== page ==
Fun = fun( Proplists ) ->
    Argument1 = proplists:get_value( argument1, Proplists, 1 ),
    Kalle = proplists:get_value( kalle, Proplists, "hobbe" ),
    io:fwrite( "~p ~s~n", [Argument1, Kalle] )

The function can now be called like these examples.

25> Fun( [] ).
1 hobbe
26> Fun( [{argument1, 99}] ).
99 hobbe
27> Fun( [{kalle, "gustav"}, {argument1, 9}] ).
9 gustav


F# supports named method arguments directly. However they are not supported for functions, function values, or lambda functions.

This example comes from the F# documentation:

type SpeedingTicket() =
    member this.GetMPHOver(speed: int, limit: int) = speed - limit

let CalculateFine (ticket : SpeedingTicket) =
    let delta = ticket.GetMPHOver(limit = 55, speed = 70)
    if delta < 20 then 50.0 else 100.0

let ticket1 : SpeedingTicket = SpeedingTicket()
printfn "%f" (CalculateFine ticket1)


Named parameters in Factor are as simple as changing the : word to :: and using the variables defined in the stack effect declaration.

:: my-named-params ( a b -- c ) a b * ;


As with many of the other languages here, Forth does not have named parameters, but it does have practices that arise in situations where a Forth programmer might want named parameters. In Forth's case, these practices also arise when a more natural control language is wanted (e.g., LEFT ARM 36 DEGREES LIFT) or when a word would otherwise take excessively many arguments.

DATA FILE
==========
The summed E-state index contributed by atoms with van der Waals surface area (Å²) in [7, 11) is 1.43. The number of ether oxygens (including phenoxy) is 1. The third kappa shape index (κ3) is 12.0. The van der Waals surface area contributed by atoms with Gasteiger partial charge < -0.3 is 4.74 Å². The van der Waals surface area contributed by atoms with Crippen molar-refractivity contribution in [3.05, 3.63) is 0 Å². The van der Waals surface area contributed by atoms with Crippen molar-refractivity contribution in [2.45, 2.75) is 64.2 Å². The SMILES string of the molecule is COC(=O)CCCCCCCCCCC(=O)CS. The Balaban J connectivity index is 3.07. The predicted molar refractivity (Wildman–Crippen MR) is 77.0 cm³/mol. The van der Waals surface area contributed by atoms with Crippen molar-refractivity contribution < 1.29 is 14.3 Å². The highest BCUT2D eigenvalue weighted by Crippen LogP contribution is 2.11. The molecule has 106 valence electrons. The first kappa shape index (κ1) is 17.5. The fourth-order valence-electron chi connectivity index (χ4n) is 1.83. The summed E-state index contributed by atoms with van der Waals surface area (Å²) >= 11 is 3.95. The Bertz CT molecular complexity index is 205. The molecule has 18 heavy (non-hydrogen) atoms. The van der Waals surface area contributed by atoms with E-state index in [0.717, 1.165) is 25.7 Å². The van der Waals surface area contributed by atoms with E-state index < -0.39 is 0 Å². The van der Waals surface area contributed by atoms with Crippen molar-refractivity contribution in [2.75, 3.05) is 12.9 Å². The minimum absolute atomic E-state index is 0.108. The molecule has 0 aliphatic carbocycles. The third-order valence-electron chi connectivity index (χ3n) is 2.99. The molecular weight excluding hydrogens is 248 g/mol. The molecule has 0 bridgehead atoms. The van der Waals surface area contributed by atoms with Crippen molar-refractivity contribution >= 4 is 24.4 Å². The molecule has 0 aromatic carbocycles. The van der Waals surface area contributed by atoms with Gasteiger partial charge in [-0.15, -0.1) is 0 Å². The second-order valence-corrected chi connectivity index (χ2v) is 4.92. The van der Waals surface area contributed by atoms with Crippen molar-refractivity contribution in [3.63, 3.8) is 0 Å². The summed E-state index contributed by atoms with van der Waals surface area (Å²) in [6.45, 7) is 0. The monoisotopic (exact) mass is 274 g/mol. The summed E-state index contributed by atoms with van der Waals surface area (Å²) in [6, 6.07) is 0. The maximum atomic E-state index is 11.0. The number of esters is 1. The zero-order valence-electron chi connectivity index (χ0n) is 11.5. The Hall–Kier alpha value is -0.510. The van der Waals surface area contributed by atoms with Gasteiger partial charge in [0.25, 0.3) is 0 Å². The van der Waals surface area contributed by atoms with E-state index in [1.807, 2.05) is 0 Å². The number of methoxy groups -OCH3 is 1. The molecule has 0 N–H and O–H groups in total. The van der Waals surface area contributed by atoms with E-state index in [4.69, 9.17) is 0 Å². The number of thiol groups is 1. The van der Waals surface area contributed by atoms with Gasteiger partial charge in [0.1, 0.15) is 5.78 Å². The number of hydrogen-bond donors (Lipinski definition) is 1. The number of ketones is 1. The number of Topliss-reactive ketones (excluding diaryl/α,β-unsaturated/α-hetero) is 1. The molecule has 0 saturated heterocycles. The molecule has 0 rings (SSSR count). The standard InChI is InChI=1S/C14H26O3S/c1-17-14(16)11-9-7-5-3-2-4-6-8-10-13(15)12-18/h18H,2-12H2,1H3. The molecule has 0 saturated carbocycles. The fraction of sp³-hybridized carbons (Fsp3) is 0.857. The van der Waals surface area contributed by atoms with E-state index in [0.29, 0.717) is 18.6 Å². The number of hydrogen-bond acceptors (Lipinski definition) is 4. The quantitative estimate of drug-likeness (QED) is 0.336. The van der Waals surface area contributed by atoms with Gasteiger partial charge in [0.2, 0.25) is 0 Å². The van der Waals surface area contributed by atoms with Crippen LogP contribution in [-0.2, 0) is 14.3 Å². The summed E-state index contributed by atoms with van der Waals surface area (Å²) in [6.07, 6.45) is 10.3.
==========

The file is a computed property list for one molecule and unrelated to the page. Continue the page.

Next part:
Two regrettably unnatural examples:

Works with: Gforth
256 buffer: first-name
256 buffer: last-name
: is ( a "name" -- )  parse-name rot place ;

: greet ( -- )
  cr ." Hello, " first-name count type space  last-name count type ." !" ;

first-name is Bob  last-name is Hall  greet

require mini-oof2.fs
require string.fs
object class
  field: given-name
  field: surname
end-class Person

: hiya ( -- )
  cr ." Hiya, " given-name $. space surname $. ." !" ;

Person new >o s" Bob" given-name $!  s" Hall" surname $!  hiya o>
Hello, Bob Hall!
Hiya, Bob Hall!


Works with: Fortran version 95 and later

Fortran accepts named parameter and optional parameter. Arguments are always named: if the name is omitted, the order used in the definition of the function / subroutine must be used.

subroutine a_sub(arg1, arg2, arg3)
  integer, intent(in) :: arg1, arg2
  integer, intent(out), optional :: arg3
  ! ...
end subroutine a_sub
! usage
  integer :: r
  call a_sub(1,2, r)
  call a_sub(arg2=2, arg1=1)

The presence of an optional argument can be tested with PRESENT; if optional arguments come before a non optional argument, the usage of the name of the argument is mandatory.

subroutine b_sub(arg1, arg2)
   integer, intent(in), optional :: arg1
   integer, intent(in) :: arg2
end subroutine b_sub
call b_sub(1)              ! error: missing non optional arg2
call b_sub(arg2=1)         ! ok
call b_sub(1, 2)           ! ok: arg1 is 1, arg2 is 2
call b_sub(arg2=2, arg1=1) ! the same as the previous line


Translation of: Visual Basic
Dim Shared foo As Long, bar As Integer, baz As Byte, qux As String